Furthermore, the Agency is actively working with stakeholders on additional information on distribution system issues needed to inform national risk management actions such as regulations and guidance. Based on currently available information, EPA and other stakeholders have identified the following issues as being the most relevant to protecting public health and maintaining the integrity of drinking water distribution systems for future consideration: cross connections and backflow of contaminated water; storage facility design, operation, or maintenance; main installation, repair or rehabilitation practices; intrusion due to pressure conditions; significance and control of biofilm and microbial growth; nitrification issues; and accumulation and release of contaminants from distribution system scales and sediments. These issues may be applicable to chemicals as well as microbial contaminants.
V. Next Steps/Future Candidate Contaminant Lists Back to Top
The CCL process is a critical input to shaping the future direction of the drinking water program. The Agency will continue to gather information and evaluate contaminants on the CCL 3 to make a regulatory determination for at least five contaminants by 2013. The Agency will also continue to refine the CCL process and gather more data to identify contaminants for the fourth CCL by 2014. EPA will also continue to work to prioritize contaminants on the CCL 3, both for regulatory determination and for additional research and data collection.
VI. References Back to Top
Darnerud, P.O., G.S. Erickson, T. Johannesson, P.B. Larson, and M. Viluksela. 2001. Polybrominated Diphenyl Ethers: Occurrence, Dietary Exposure, and Toxicology. Environmental Health Perspectives Supplements. Vol. 109, No. S1. Available on the Internet at: http://ehp.niehs.nih.gov/members/2001/suppl-1/49-68darnerud/darnerud-full.html.
National Drinking Water Advisory Council (NDWAC). 2004. National Drinking Water Advisory Council Report on the CCL Classification Process to the U. S. Environmental Protection Agency, May 19, 2004.
National Research Council (NRC). 2001. Classifying Drinking Water Contaminants for Regulatory Consideration. National Academy Press, Washington DC.
National Toxicology Program (NTP). 2008. Toxicology and carcinogenesis studies of sodium chlorate (CAS No. 7775-09-9) in F344/N rats and B6C3F 1 mice (drinking water studies). TR-517. U.S. Department of Health and Human Services. http://ntp.niehs.nih.gov/?objectid=00132319-F1F6-975E-778A4E6504EB9191.
Krasner, S. W., H. S. Weinberg, et al. (2006). “Occurrence of a new generation of disinfection byproducts.”Environ. Sci. Technol 40(23): 7175-7185.
USEPA. 1996. National Primary Drinking Water Regulations: Monitoring Requirements for Public Drinking Water Supplies: Cryptosporitium, Giardia, Viruses, Disinfection Byproducts, Water Treatment Plant Data and Other Information Requirements; Final Rule. Federal Register. Vol. 61, No. 94. p. 24354. May 14, 1996.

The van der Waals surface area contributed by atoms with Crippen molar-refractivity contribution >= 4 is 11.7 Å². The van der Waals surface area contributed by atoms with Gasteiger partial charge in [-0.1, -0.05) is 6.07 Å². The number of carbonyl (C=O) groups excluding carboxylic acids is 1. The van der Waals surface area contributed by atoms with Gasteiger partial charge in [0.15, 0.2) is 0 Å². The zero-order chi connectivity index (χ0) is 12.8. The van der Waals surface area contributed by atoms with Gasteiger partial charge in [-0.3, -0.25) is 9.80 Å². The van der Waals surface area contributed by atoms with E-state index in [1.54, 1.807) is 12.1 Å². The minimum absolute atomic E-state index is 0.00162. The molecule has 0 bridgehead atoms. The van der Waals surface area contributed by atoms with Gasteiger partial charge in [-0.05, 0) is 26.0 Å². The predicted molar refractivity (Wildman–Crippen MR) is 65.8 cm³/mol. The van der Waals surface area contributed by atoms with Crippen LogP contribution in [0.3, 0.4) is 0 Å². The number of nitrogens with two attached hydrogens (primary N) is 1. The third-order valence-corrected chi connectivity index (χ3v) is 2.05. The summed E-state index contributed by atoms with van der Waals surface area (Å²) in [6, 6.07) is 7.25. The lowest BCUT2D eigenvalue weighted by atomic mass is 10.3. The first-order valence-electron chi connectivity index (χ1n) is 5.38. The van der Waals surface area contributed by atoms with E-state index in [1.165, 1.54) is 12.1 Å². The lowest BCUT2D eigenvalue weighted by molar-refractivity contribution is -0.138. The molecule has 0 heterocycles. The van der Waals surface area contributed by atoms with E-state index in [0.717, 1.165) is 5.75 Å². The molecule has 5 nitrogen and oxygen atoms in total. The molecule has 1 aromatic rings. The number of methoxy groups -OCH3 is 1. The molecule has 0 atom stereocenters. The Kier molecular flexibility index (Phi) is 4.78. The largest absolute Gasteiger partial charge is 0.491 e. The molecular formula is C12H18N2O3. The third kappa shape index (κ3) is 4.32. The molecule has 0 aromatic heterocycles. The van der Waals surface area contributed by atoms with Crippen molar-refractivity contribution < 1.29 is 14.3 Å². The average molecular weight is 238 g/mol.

USEPA. 2001. Reregistration Eligibility Decision for Ethion. Available at: http:// www.epa.gov/pesticides/reregistration/REDs/ethion_letter.htm (Section III. Summary of Ethion Risk Assessment, B. Environmental Risk Assessment 1. Environmental Fate and Transport) or in hard copy form from the EPA's Office of Pesticide Program's Special Docket (Docket ID: EPA-HQ-OPP-2007-0151-0007 on http://www.regulations.gov).
USEPA. 2002. Ethion; Cancellation Order. Federal Register. Vol 67, No. 56. p. 13328, March 22, 2002.
USEPA. 2004. Bitertanol, Chlorpropham, Cloprop, Combustion Product Gas, Cyanazine, et al.; Tolerance Actions. Federal Register. Vol. 69, No. 141. p. 43918, July 23, 2004.
USEPA. 2005. Unregulated Contaminant Monitoring Regulation (UCMR) for Public Water Systems Revisions; Proposed Rule. Federal Register. Vol. 70, No. 161. p. 49094. August 22, 2005.
USEPA. 2006a. SAB Review of EPA's Draft Risk Assessment of Potential Human Health Effects Associated with PFOA and Its Salts. EPA-SAB-06-006.
USEPA. 2006b. National Primary Drinking Water Regulations: Ground Water Rule; Final Rule. Federal Register. Vol. 71, No. 216. p. 65573, November 8, 2006.
USEPA. 2007a. Unregulated Contaminant Monitoring Regulation (UCMR) for Public Water Systems Revisions; Final Rule. Federal Register. Vol. 72, No. 2. p. 367, January 4, 2007.
USEPA. 2007b. Perfluoroalkyl Sulfonates; Significant New Use Rule. Federal Register. Vol. 72, No. 194, p. 57222-57235, October 9, 2007.
USEPA. 2008a. Drinking Water Contaminant Candidate List 3—Draft Notice. Federal Register. Vol, 73. No 35. p. 9628. February 21, 2008.
USEPA. 2008b. Drinking Water: Preliminary Regulatory Determination on Perchlorate. Federal Register. Vol. 73. No 198. p. 60262. October 10, 2008.
USEPA. 2008c. Interim Drinking Water Health Advisory for Perchlorate. EPA 822-R-08-025. December 2008.
USEPA. 2009a. Final Contaminant Candidate List 3 Chemicals: Identifying the Universe. EPA. 815-R-09-006. August, 2009.
USEPA. 2009b. Final Contaminant Candidate List 3 Chemicals: Screening to a PCCL. EPA 815-R-09-007. August, 2009.
USEPA. 2009c. Final Comment Response Document for the Third Drinking Water Contaminant Candidate List 3 (Categorized Public Comments). EPA 815-R-09-010. August, 2009.
USEPA. 2009d. SAB Advisory on EPA's Draft Third Drinking Water Contaminant List (CCL 3). EPA-SAB-09-011. January 2009. http://yosemite.epa.gov/sab/sabproduct.nsf/WebProjectsbyNameBOARD!OpenView.
USEPA. 2009e. Final CCL 3 Contaminant Information Sheets. EPA 815-R-09-012. August, 2009.
USEPA. 2009f. Provisional Health Advisories for Perfluorooctanoic Acid (PFOA) and Perfluorooctane Sulfonate (PFOS). January 2009.
USEPA. 2009g. Final Contaminant Candidate List 3 Microbes: PCCL to CCL Process. EPA 815-R-09-009. August, 2009.
Dated: September 21, 2009.
Michael H. Shapiro,
Acting Assistant Administrator, Office of Water.
[FR Doc. E9-24287 Filed 10-7-09; 8:45 am]
BILLING CODE 6560-50-P
Footnotes Back to Top
1. An MCLG is the “maximum level of a contaminant in drinking water at which no known or anticipated adverse effect on the health of persons would occur, and which allows an adequate margin of safety. Maximum contaminant level goals are non-enforceable health goals” (40 CFR 141.2).Back to Context
2. An NPDWR is a legally enforceable standard that applies to public water systems. An NPDWR sets a legal limit (called a maximum contaminant level or MCL) or specifies a certain treatment technique (TT) for public water systems for a specific contaminant or group of contaminants.Back to Context
3. The statute authorizes a nine month extension of this promulgation date.Back to Context